The Master directed by Paul Thomas Anderson, an alleged loose interpretation of the early days of L. Ron Hubbard's Scientology religious movement has been hailed by some reviewers with such overhyped praise that one might think that it is in a class with Michelangelo's painting on the ceiling of the Sistine Chapel.
Since its release, the adoring adulation of some critics has brought people into art houses in record numbers and there is serious Oscar talk in all categories. There is no question that Joaquin Phoenix, Philip Seymour Hoffman, Amy Adams and the rest of the cast offer their considerable talents to their roles as written, and the direction and production values are certainly outstanding. Indeed, The Master is, at least technically, worthy of all the praise of film aficionados for its mastery of the cinematic art. There is only one crucial thing missing.
The story it depicts has no narrative drive.
At two and a half hours, it is so overextended that it does not pass "the tush test." It works too hard to be profound and barely rises to the central point it is struggling to make; there are some people who, despite every attempt at brainwashing, are too screwed up with substance abuse, mental problems and childhood traumas to ever succumb to any possibility for submission, to any cause, no matter its methods, no matter its persuasive techniques, however harebrained and irrational.
In a nutshell, The Master, a title that broadcasts its imperial intent, is the story of Freddie Quell, a drunken misfit and mentally unstable Navy veteran played by Phoenix, who improbably stumbles into the arms of Lancaster Dodd, a crackpot leader of a cult called the Cause. The principle of the cult seems to be that all people have led past lives since the beginning of time, and once you are cleansed of these past lives you are clear to pursue your own destiny.
Lancaster Dodd, played with great brio by Philip Seymour Hoffman, uses weird interrogation techniques to allegedly relieve people of these past lives and join with him in his great crusade to free people of any past disturbances caused by these forebears. He is selling the idea that these disturbances are crippling to living individuals and inhibit them from achieving some illusive goal that will save them or the planet or whatever. It is the classic, "follow me, I have the only answer" cult baloney.
The Cause is close enough to the premise of Scientology to pass muster of seeming like a real critique on this following that has attracted the likes of Tom Cruise and John Travolta, their showpiece celebrity converts.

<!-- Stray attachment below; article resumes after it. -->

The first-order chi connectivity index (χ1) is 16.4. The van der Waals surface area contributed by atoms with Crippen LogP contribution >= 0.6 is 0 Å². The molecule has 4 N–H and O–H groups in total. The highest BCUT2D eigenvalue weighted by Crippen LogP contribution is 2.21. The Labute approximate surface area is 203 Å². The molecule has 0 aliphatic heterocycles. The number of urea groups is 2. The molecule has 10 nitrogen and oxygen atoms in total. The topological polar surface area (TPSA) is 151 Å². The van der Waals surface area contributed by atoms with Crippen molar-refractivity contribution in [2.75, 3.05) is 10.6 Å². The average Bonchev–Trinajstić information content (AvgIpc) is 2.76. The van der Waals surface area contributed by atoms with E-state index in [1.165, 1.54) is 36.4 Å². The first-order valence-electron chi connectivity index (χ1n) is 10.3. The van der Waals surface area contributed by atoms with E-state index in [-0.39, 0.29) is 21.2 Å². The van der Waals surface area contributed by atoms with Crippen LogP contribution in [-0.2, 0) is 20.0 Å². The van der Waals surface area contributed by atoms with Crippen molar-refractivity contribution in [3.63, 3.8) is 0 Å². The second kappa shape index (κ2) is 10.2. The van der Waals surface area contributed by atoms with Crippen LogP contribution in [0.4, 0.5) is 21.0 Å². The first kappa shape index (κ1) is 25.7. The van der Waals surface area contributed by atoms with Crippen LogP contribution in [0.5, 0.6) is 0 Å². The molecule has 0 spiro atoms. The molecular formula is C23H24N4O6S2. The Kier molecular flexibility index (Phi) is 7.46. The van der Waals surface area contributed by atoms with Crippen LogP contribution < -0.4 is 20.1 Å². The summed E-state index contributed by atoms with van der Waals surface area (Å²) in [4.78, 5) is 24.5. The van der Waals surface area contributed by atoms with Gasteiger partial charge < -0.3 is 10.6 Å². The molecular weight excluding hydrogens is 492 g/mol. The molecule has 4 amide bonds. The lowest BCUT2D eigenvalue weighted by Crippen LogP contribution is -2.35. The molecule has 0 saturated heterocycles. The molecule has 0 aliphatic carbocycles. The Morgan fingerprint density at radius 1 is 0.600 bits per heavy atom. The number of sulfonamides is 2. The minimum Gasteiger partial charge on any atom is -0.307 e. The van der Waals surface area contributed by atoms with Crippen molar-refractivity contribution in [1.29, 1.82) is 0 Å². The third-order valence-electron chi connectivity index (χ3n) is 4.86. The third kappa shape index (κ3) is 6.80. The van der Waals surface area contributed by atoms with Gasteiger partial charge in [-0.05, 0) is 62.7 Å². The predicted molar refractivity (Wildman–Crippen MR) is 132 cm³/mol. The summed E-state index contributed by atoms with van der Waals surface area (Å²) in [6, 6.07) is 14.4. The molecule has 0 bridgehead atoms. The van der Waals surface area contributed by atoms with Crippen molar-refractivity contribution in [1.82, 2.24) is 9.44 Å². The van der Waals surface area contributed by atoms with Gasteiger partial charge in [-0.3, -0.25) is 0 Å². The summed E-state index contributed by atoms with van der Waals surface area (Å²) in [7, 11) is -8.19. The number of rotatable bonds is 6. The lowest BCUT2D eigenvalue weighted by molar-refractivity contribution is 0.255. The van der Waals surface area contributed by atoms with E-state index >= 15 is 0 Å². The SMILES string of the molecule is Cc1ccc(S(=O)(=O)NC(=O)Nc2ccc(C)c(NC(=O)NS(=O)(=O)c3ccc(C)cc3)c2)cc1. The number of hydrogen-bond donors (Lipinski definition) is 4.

Phoenix's character is a recalcitrant alcoholic whose claim to sanity is spiking whiskey with paint thinner to give it a bigger kick than standard brews, and quite obviously enhancing his propensity for nuttiness, along with a background resume that is a textbook case of child abuse and family dysfunction.
Phoenix gets to play an actor's dream part, lots of visible hysterical bad behavior, much mumbling and sex scenes with well endowed bare breasted women, which he performs so over the top, it becomes eventually predictable and tiresome. Hoffman gets to display his trademark subtlety and is scarily convincing as the cult leader.
The director offers up some odd ensemble scene where Hoffman does a cutesy song and dance routine before a group of sycophants where most of the women are completely naked, making one wonder how they were motivated to strip while the men remain modestly clothed.
It is the kind of scene that can suddenly wake one up from the torpor of watching characters meander through illogical and unmotivated actions, wildly coincidental story elements, confusing flashbacks and endless camera mugging facial shots, some of them so extended that one wonders if the film has mechanically stalled.
Perhaps I am reacting to the adulation being heaped on this film, which I feel is undeserved. On the other hand, I may also be responding to my disappointment of what was a golden opportunity to eviscerate the cult phenomena and the horrific escalation of brainwashing engulfing the world, best exemplified by suicide bombers.
It would have been far more convincing if Phoenix's character was portrayed as less aberrational, far more normal and commonplace, someone who had been inveigled into the cult by Lancaster Dodd's cynical methods, more of a cautionary tale than this hodgepodge of missed signals and distorted and faux profound story-telling.
If there is a lesson to be learned by this film, it is that habitual drunks would be far better off joining a twelve-step program than seeking cure and comfort from a charlatan trying to enrich himself by brainwashing the naïve and unsuspecting into a profit making enterprise that benefits no one except the people who run the outfit.
Warren Adler has just released his 33rd book "The Serpent's Bite." Best known for "The War of the Roses," his masterpiece fictionalization of a macabre divorce turned into the dark comedy box office hit starring Michael Douglas, Kathleen Turner and Danny DeVito, Warren Adler quickly became the fountainhead of Hollywood screenplay adaptations, fueling an unprecedented bidding war in a Hollywood commission for his unpublished book "Private Lies". While "The War of the Roses" garnered outstanding box office and critical success with Golden Globe, BAFTA and multiple award nominations internationally, Adler went on to sell movie and film rights for 12 books, all noted for his character driven and masterful storytelling. Produced by Linda Lavin for PBS' American Playhouse series, Adler's "The Sunset Gang" was adapted into a trilogy starring Uta Hagen, Harold Gould and Jerry Stiller, garnering Doris Roberts an Emmy nomination for 'Best Supporting Actress in a Mini-Series.' "The Serpent's Bite" is now available as an e-book and hardback.
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